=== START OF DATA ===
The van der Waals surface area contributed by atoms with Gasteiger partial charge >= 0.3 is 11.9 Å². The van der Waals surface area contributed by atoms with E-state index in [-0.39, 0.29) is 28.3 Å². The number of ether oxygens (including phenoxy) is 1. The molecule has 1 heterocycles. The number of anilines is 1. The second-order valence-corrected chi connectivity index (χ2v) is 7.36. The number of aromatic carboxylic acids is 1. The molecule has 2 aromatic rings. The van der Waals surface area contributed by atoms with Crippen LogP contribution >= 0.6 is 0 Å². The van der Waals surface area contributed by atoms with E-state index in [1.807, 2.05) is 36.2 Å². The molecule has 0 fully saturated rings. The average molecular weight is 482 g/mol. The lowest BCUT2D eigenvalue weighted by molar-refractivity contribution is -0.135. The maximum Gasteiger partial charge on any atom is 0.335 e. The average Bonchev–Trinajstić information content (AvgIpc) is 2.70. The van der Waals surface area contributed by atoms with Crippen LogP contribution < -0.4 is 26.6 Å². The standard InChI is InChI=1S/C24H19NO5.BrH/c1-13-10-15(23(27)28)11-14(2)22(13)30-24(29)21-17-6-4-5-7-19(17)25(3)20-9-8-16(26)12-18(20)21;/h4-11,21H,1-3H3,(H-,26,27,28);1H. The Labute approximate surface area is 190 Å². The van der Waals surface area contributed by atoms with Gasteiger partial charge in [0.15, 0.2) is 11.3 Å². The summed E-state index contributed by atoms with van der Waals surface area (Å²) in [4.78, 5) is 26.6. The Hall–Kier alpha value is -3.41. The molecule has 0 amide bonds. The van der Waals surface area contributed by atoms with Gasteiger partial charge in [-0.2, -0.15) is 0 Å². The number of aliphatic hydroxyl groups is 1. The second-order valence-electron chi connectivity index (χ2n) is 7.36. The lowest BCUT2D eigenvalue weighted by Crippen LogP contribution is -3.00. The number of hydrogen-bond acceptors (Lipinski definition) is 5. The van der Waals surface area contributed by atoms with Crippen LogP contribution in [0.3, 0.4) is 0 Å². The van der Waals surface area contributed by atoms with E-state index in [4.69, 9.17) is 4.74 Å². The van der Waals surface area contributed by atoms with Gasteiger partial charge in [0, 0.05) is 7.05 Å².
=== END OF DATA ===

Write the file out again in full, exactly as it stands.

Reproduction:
The van der Waals surface area contributed by atoms with Gasteiger partial charge >= 0.3 is 11.9 Å². The van der Waals surface area contributed by atoms with E-state index in [-0.39, 0.29) is 28.3 Å². The number of ether oxygens (including phenoxy) is 1. The molecule has 1 heterocycles. The number of anilines is 1. The second-order valence-corrected chi connectivity index (χ2v) is 7.36. The number of aromatic carboxylic acids is 1. The molecule has 2 aromatic rings. The van der Waals surface area contributed by atoms with Crippen LogP contribution >= 0.6 is 0 Å². The van der Waals surface area contributed by atoms with E-state index in [1.807, 2.05) is 36.2 Å². The molecule has 0 fully saturated rings. The average molecular weight is 482 g/mol. The lowest BCUT2D eigenvalue weighted by molar-refractivity contribution is -0.135. The maximum Gasteiger partial charge on any atom is 0.335 e. The average Bonchev–Trinajstić information content (AvgIpc) is 2.70. The van der Waals surface area contributed by atoms with Crippen LogP contribution < -0.4 is 26.6 Å². The standard InChI is InChI=1S/C24H19NO5.BrH/c1-13-10-15(23(27)28)11-14(2)22(13)30-24(29)21-17-6-4-5-7-19(17)25(3)20-9-8-16(26)12-18(20)21;/h4-11,21H,1-3H3,(H-,26,27,28);1H. The Labute approximate surface area is 190 Å². The van der Waals surface area contributed by atoms with Gasteiger partial charge in [0.15, 0.2) is 11.3 Å². The summed E-state index contributed by atoms with van der Waals surface area (Å²) in [4.78, 5) is 26.6. The Hall–Kier alpha value is -3.41. The molecule has 0 amide bonds. The van der Waals surface area contributed by atoms with Gasteiger partial charge in [-0.2, -0.15) is 0 Å². The number of aliphatic hydroxyl groups is 1. The second-order valence-electron chi connectivity index (χ2n) is 7.36. The lowest BCUT2D eigenvalue weighted by Crippen LogP contribution is -3.00. The number of hydrogen-bond acceptors (Lipinski definition) is 5. The van der Waals surface area contributed by atoms with Crippen LogP contribution in [0.3, 0.4) is 0 Å². The van der Waals surface area contributed by atoms with E-state index in [4.69, 9.17) is 4.74 Å². The van der Waals surface area contributed by atoms with Gasteiger partial charge in [0, 0.05) is 7.05 Å².